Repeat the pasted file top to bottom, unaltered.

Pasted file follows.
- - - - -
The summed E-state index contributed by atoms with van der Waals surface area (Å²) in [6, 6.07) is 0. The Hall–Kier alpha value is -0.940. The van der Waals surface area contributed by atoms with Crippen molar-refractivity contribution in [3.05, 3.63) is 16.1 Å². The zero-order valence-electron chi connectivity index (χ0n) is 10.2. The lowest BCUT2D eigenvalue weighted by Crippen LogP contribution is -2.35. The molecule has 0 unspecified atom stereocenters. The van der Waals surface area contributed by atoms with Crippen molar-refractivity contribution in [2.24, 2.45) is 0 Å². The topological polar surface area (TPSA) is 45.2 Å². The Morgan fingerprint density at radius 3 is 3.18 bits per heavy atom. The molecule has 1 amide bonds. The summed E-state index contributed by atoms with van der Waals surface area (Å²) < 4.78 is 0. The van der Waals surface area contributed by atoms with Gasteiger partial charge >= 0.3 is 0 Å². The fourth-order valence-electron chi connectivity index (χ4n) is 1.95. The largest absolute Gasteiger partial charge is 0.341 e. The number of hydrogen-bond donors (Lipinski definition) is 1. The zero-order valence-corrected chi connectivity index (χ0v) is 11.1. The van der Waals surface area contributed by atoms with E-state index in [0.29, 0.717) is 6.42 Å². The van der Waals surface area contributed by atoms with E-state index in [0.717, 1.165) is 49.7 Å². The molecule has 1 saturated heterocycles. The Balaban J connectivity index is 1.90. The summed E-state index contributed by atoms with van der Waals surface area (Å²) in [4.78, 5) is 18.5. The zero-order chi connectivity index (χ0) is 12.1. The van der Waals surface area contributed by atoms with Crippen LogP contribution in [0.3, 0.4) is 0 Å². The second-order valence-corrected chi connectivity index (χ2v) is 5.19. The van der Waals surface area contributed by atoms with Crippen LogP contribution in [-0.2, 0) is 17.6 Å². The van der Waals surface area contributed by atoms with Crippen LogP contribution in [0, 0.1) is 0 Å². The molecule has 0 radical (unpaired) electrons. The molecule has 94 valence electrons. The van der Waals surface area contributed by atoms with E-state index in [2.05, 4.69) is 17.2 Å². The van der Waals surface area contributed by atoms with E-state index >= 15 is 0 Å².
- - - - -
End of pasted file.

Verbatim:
The summed E-state index contributed by atoms with van der Waals surface area (Å²) in [6, 6.07) is 0. The Hall–Kier alpha value is -0.940. The van der Waals surface area contributed by atoms with Crippen molar-refractivity contribution in [3.05, 3.63) is 16.1 Å². The zero-order valence-electron chi connectivity index (χ0n) is 10.2. The lowest BCUT2D eigenvalue weighted by Crippen LogP contribution is -2.35. The molecule has 0 unspecified atom stereocenters. The van der Waals surface area contributed by atoms with Crippen molar-refractivity contribution in [2.24, 2.45) is 0 Å². The topological polar surface area (TPSA) is 45.2 Å². The Morgan fingerprint density at radius 3 is 3.18 bits per heavy atom. The molecule has 1 amide bonds. The summed E-state index contributed by atoms with van der Waals surface area (Å²) < 4.78 is 0. The van der Waals surface area contributed by atoms with Gasteiger partial charge >= 0.3 is 0 Å². The fourth-order valence-electron chi connectivity index (χ4n) is 1.95. The largest absolute Gasteiger partial charge is 0.341 e. The number of hydrogen-bond donors (Lipinski definition) is 1. The zero-order valence-corrected chi connectivity index (χ0v) is 11.1. The van der Waals surface area contributed by atoms with E-state index in [0.29, 0.717) is 6.42 Å². The van der Waals surface area contributed by atoms with E-state index in [0.717, 1.165) is 49.7 Å². The molecule has 1 saturated heterocycles. The Balaban J connectivity index is 1.90. The summed E-state index contributed by atoms with van der Waals surface area (Å²) in [4.78, 5) is 18.5. The zero-order chi connectivity index (χ0) is 12.1. The van der Waals surface area contributed by atoms with Crippen LogP contribution in [0.3, 0.4) is 0 Å². The second-order valence-corrected chi connectivity index (χ2v) is 5.19. The van der Waals surface area contributed by atoms with Crippen LogP contribution in [-0.2, 0) is 17.6 Å². The van der Waals surface area contributed by atoms with Crippen LogP contribution in [0, 0.1) is 0 Å². The molecule has 0 radical (unpaired) electrons. The molecule has 94 valence electrons. The van der Waals surface area contributed by atoms with E-state index in [2.05, 4.69) is 17.2 Å². The van der Waals surface area contributed by atoms with E-state index >= 15 is 0 Å².